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What Do We See When We Look? Photography, Lynching, and Moral Change.
“The history preserved in those pictures, as well as the reality of the photos themselves, is one of the more complicated public secrets of this nation’s past. Everyone claims to know about lynching, yet there is virtually nothing about it in history or social science books.”
—Legal scholar Patricia J. Williams, “Diary of a mad law professor: Without Sanctuary” The Nation, February 14, 2000. 270: 6, 9.
In 2000, hundreds of people in New York stood in long lines for weeks in order to see a new exhibition at the Roth Horowitz Gallery. Witness: Photographs of Lynchings from the Collection of James Allen and John Littlefield documented numerous illegal lynchings in the United States from 1878 to 1960. Since its inaugural exhibition, the photographs have traveled around the country as Without Sanctuary: Lynching Photography in America. And the images are now available in a book by the same title. Visit the Without Sanctuary Web site for more information on the exhibit, the book, and to see a gallery of photos.
The display of these gruesome snapshots ignited public and private discussion over their very existence and the appropriateness of their subject matter for exhibition. The installation of these photographs has received emotional and mixed responses. Indeed, viewers, including myself, have been compelled to witness the photographs and have become saddened and enraged by them. The act of witnessing the photographs has become a kind of pilgrimage for many visitors. (In her article for The Nation, legal scholar Patricia Williams says she attended the exhibition partially out of a responsibility to see a part of American history that is rarely acknowledged.) Some have visited the exhibition with prior knowledge about lynching. Others have witnessed the exhibition in disbelief that this form of domestic terrorism was at one time common in the United States. Further, they are outraged that lynchings took place without legal or social consequences to the murderers.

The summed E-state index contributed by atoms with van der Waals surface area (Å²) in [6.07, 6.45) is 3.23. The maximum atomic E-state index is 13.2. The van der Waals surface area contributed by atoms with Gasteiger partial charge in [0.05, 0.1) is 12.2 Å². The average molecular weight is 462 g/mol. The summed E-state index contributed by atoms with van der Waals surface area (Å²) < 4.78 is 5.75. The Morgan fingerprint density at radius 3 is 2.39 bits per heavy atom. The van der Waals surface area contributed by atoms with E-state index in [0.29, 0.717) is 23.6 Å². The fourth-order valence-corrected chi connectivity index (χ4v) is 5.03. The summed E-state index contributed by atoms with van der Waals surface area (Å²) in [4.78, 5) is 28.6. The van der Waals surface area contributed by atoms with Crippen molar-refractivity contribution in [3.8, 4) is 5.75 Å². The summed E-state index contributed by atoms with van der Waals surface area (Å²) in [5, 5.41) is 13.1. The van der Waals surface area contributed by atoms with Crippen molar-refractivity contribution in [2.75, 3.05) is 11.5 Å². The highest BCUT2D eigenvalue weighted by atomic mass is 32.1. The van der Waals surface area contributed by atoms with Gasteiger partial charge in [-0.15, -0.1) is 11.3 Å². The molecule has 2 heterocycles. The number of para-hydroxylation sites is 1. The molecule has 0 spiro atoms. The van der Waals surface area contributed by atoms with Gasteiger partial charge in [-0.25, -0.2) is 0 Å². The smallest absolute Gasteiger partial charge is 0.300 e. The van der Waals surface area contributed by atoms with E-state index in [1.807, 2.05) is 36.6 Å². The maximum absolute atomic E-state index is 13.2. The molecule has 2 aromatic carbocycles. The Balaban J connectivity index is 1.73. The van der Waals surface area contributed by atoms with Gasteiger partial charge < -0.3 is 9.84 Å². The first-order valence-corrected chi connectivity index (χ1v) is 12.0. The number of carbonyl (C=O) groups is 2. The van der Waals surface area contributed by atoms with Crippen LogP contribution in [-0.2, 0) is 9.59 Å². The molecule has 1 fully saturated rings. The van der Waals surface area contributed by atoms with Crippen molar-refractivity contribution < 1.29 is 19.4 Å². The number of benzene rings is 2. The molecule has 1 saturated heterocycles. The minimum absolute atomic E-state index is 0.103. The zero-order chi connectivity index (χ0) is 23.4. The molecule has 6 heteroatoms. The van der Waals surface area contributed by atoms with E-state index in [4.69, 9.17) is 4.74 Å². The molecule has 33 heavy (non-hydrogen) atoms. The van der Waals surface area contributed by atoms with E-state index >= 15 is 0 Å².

What is the Function of Lynching Photography?
The popularity of the Without Sanctuary exhibit raises questions about the function of lynching images in our contemporary culture: What is the purpose of exhibiting images of lynchings? What are our responsibilities as viewers, consumers, and sometimes collectors of these images? A discussion of these questions provides an opportunity to examine the current and historical resistance and ambivalence to dealing with racial violence.
Although the act of looking at the photographs is difficult, learning about the history and continued expression of racial violence is a goal that can be accomplished using lynching photography as a pedagogical resource. Many viewers of lynching photography try to find a happy ending to this history in hopes of understanding and closure. Some want to resolve their troubling viewing experience by concluding that these acts took place in the past—before their time—and that we can all rest assured in the knowledge that this chapter of American history is over. One of the greatest lessons that viewers can learn from lynching photography is that sometimes history does repeat itself. Horrible crimes against humanity often go unpunished, and we will have to take an active role in making social justice a reality.